The team of Dr. Marek Zreda (University of Arizona) and Dr. Darin Desilets (Sandia National Laboratory, USA).
They are being awarded for their groundbreaking work with the Cosmic Ray Probe, a technology which uses cosmic-ray neutrons to measure soil moisture content and snow pack thickness over an area of tens of hectares — passively, non-invasively and economically.
These measurements provide hydrologists and atmospheric scientists with an entirely new perspective on water near the interface between the ground and the atmosphere, as well as giving water managers, engineers and agriculturalists an invaluable but economical new tool to monitor a critical part of the hydrologic cycle.
Until now, techniques for measuring soil water content and snow pack have operated at the point scale (e.g. invasive probes inserted into soil or snow) or at the kilometer scale (e.g. satellite and airborne remote sensing images). However, many hydrologic processes operate at a scale of tens to hundreds of meters - and it is this critical "blind spot" that the Cosmic Ray Probe reveals.
This new technology can be employed in water supply forecasting and promises to improve the utilization of irrigation water and should have its greatest impact in water scarce regions.
The probe can also be used for predictive weather and climate models by measuring soil water condition, since soil water content is currently a major source of uncertainty in weather and climate forecasts, due largely to a lack of suitable observations.
Dr. Marek Zreda is Associate Professor of Hydrology, Department of Hydrology & Water Resources and Associate Professor of Geology, Department of Geosciences, at the University of Arizona, Tucson.
• Ph.D., Geoscience/Hydrology, 1994, New Mexico Institute of Mining and Technology
Dissertation topic: Development of the Cosmogenic 36Cl Surface Exposure Dating Method and its Application to the Chronology of Late Quaternary Glaciations.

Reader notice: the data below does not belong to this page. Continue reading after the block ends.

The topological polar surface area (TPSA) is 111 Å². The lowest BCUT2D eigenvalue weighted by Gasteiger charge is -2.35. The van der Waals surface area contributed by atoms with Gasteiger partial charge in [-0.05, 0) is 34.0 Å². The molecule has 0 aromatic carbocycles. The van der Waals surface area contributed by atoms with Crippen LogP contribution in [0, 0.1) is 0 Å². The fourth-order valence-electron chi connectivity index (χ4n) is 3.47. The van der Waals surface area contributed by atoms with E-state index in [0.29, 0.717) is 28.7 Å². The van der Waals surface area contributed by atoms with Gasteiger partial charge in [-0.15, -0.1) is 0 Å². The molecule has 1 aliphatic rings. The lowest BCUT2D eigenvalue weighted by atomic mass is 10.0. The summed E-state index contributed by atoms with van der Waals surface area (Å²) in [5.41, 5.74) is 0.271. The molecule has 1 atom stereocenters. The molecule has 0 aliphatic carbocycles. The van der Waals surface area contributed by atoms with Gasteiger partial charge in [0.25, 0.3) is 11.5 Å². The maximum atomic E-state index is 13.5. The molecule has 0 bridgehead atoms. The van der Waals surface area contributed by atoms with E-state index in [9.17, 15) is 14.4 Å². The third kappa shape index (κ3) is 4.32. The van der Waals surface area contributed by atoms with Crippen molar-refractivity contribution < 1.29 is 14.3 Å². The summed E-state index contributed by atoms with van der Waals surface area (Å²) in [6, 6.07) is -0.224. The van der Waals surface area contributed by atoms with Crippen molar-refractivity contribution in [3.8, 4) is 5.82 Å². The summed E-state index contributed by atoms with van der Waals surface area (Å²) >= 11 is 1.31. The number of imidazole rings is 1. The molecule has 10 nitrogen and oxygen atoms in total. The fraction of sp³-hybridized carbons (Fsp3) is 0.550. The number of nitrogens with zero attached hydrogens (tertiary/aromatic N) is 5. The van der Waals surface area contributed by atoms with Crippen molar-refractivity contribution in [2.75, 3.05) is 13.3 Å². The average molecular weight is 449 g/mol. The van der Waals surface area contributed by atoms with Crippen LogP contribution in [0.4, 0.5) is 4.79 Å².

• MS, Hydrology, 1990, New Mexico Institute of Mining and Technology
Thesis topic: Cosmogenic 36Cl Dating of Geomorphic Surfaces.
• BS (equivalent), Geology (Stratigraphy and Exploration), 1986, University of Warsaw, Poland.
• Packard Fellowship in Science and Engineering, 1995 - 2000.
• Hantush Fellowship, 1993, Hydrology Program, New Mexico Institute of Mining and Technology.
Dr. Darin Desilets
Dr. Darin Desilets is a hydrologist and geologist with specialties in isotope hydrology, geochronology and cosmicray physics. For the past three years he has worked as a research fellow at Sandia National Laboratories where he has turned his attention to hydrologic applications of naturally occurring radiation.
• Ph.D., University of Arizona, Tucson, AZ, Department of Hydrology and Water Resources, 2005.
Dissertation: Cosmogenic nuclides as a surface exposure dating tool: Improved altitude/ latitude scaling factors for production rates;
• M.S., University of Arizona, Tucson, AZ, Department of Hydrology and Water Resources, 2001.
Thesis: The global distribution of cosmic-ray intensity and applications to cosmogenic dating;
• Truman Fellow